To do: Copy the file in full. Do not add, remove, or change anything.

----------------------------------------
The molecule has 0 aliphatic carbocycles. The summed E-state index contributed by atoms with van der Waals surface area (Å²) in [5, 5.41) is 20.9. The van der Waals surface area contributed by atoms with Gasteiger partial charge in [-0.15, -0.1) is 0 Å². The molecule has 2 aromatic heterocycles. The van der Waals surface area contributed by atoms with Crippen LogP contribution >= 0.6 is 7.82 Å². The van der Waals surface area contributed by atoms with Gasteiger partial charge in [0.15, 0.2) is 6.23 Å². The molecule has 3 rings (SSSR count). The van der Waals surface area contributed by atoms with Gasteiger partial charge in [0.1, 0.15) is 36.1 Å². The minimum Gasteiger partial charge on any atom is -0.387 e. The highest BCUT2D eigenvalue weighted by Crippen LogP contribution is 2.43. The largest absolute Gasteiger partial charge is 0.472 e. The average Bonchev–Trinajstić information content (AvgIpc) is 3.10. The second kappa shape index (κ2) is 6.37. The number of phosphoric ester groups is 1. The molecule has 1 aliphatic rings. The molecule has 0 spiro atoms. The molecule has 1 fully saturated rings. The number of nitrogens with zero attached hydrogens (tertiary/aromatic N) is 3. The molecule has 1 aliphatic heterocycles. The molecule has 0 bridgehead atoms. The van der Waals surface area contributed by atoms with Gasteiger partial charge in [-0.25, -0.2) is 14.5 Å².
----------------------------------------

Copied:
The molecule has 0 aliphatic carbocycles. The summed E-state index contributed by atoms with van der Waals surface area (Å²) in [5, 5.41) is 20.9. The van der Waals surface area contributed by atoms with Gasteiger partial charge in [-0.15, -0.1) is 0 Å². The molecule has 2 aromatic heterocycles. The van der Waals surface area contributed by atoms with Crippen LogP contribution >= 0.6 is 7.82 Å². The van der Waals surface area contributed by atoms with Gasteiger partial charge in [0.15, 0.2) is 6.23 Å². The molecule has 3 rings (SSSR count). The van der Waals surface area contributed by atoms with Gasteiger partial charge in [0.1, 0.15) is 36.1 Å². The minimum Gasteiger partial charge on any atom is -0.387 e. The highest BCUT2D eigenvalue weighted by Crippen LogP contribution is 2.43. The largest absolute Gasteiger partial charge is 0.472 e. The average Bonchev–Trinajstić information content (AvgIpc) is 3.10. The second kappa shape index (κ2) is 6.37. The number of phosphoric ester groups is 1. The molecule has 1 aliphatic rings. The molecule has 0 spiro atoms. The molecule has 1 fully saturated rings. The number of nitrogens with zero attached hydrogens (tertiary/aromatic N) is 3. The molecule has 1 aliphatic heterocycles. The molecule has 0 bridgehead atoms. The van der Waals surface area contributed by atoms with Gasteiger partial charge in [-0.25, -0.2) is 14.5 Å².